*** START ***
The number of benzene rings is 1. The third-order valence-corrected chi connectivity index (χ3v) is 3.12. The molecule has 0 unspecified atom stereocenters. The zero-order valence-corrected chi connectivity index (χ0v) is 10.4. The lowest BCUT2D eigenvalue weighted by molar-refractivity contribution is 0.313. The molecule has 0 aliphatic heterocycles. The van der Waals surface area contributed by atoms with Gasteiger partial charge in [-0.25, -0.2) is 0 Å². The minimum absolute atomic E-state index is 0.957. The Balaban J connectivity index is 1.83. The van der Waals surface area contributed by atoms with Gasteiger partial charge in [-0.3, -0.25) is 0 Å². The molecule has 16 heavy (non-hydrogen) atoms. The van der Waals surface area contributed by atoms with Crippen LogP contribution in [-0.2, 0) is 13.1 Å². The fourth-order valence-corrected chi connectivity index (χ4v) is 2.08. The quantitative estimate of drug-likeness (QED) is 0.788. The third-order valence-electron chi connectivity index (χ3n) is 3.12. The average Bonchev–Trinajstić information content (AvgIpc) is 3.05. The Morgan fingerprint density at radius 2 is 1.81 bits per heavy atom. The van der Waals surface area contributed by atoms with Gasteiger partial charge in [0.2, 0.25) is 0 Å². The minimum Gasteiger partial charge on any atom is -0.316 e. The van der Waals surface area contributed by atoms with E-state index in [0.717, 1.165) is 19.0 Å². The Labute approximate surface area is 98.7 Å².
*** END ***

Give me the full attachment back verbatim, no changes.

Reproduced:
The number of benzene rings is 1. The third-order valence-corrected chi connectivity index (χ3v) is 3.12. The molecule has 0 unspecified atom stereocenters. The zero-order valence-corrected chi connectivity index (χ0v) is 10.4. The lowest BCUT2D eigenvalue weighted by molar-refractivity contribution is 0.313. The molecule has 0 aliphatic heterocycles. The van der Waals surface area contributed by atoms with Gasteiger partial charge in [-0.25, -0.2) is 0 Å². The minimum absolute atomic E-state index is 0.957. The Balaban J connectivity index is 1.83. The van der Waals surface area contributed by atoms with Gasteiger partial charge in [-0.3, -0.25) is 0 Å². The molecule has 16 heavy (non-hydrogen) atoms. The van der Waals surface area contributed by atoms with Crippen LogP contribution in [-0.2, 0) is 13.1 Å². The fourth-order valence-corrected chi connectivity index (χ4v) is 2.08. The quantitative estimate of drug-likeness (QED) is 0.788. The third-order valence-electron chi connectivity index (χ3n) is 3.12. The average Bonchev–Trinajstić information content (AvgIpc) is 3.05. The Morgan fingerprint density at radius 2 is 1.81 bits per heavy atom. The van der Waals surface area contributed by atoms with Gasteiger partial charge in [0.2, 0.25) is 0 Å². The minimum Gasteiger partial charge on any atom is -0.316 e. The van der Waals surface area contributed by atoms with E-state index in [0.717, 1.165) is 19.0 Å². The Labute approximate surface area is 98.7 Å².